“Being able to track ingestion of medications prescribed for mental illness may be useful for some patients,” Mitchell Mathis, director of the Division of Psychiatry Products in FDA’s Center for Drug Evaluation and Research, agrees. “FDA supports the use of technology in prescription drugs and is committed to working to understand how technology might benefit patients.” Proteus Digital Health, the developer of the sensor, is pushing the applications of ‘digital medicine’ further, announcing a pipeline of 31 medicines under development in April 2018. These are aimed at the treatment of cardiovascular and metabolic conditions, infectious diseases and cancer as well as mental health.
“Our extensive clinical trial and commercial experience with digital medicines with thousands of patients has been overwhelmingly positive,” says Proteus Digital Health’s CEO, Andrew Thompson, explaining that the use of digital medicines had raised adherence to around 90%, as opposed to around 50% when using traditional drugs. “Wider use of digital medicines will help many patients and will help save a lot of money.”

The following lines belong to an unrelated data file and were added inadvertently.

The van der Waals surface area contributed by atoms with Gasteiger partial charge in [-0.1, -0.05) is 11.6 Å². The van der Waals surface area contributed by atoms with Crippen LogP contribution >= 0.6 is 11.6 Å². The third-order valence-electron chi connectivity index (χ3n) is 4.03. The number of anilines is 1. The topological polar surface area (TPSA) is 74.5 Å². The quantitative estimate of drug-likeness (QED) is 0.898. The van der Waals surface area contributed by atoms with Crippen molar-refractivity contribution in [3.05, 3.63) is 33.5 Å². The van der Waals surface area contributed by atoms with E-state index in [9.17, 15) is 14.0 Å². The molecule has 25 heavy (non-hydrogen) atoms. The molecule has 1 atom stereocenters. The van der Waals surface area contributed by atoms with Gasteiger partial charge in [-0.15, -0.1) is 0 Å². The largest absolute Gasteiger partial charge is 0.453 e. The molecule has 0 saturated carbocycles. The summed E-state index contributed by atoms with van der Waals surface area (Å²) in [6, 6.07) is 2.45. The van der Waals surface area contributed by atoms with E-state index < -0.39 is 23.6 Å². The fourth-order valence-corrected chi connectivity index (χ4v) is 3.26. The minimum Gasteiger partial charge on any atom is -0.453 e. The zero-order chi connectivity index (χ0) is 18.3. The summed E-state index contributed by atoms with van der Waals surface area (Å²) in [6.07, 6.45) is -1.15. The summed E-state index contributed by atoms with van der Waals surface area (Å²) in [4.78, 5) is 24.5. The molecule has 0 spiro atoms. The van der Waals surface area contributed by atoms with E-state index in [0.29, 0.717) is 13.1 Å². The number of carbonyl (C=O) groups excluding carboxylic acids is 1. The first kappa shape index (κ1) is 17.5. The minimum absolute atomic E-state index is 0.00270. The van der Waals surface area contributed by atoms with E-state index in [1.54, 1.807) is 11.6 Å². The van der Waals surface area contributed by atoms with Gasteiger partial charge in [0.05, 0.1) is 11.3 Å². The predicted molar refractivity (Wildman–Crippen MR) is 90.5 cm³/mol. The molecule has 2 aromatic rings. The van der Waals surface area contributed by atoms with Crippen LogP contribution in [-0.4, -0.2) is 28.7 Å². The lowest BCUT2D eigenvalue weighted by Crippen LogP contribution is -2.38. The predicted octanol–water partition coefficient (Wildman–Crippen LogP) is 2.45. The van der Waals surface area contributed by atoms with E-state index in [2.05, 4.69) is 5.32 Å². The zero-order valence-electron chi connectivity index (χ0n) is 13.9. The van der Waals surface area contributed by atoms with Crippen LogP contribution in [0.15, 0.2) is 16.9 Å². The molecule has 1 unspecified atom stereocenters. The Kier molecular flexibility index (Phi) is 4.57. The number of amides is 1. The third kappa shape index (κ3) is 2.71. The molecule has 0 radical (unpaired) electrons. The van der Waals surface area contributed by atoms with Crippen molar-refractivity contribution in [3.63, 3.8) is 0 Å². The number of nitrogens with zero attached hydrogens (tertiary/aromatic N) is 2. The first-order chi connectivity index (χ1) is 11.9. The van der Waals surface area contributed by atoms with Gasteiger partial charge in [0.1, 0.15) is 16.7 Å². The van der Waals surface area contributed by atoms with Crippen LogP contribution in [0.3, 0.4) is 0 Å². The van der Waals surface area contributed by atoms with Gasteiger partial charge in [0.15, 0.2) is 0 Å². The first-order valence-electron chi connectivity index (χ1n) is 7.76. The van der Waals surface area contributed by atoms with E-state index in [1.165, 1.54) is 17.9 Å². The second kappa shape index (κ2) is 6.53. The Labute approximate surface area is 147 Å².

As well as tracking adherence in patients, it is obvious that this kind of digital technology has much to offer clinical trials, as responses to drugs can be more accurately monitored when exact data exists on the time at which the drug was taken; this information could also be paired with sensor data that records aspects of a trial subject’s state, such as heart rate.
Working towards a common goal
Other developers are also exploring the potential in adding sensors to medical devices. Digital therapeutics company Propeller Health manufactures sensors that attach to asthma inhalers, measuring the use of the medication. As well as tracking adherence, the sensor collects data on air quality and other conditions, feeding into an app that allows the patient, and their healthcare provider, to more accurately assess their condition and triggers.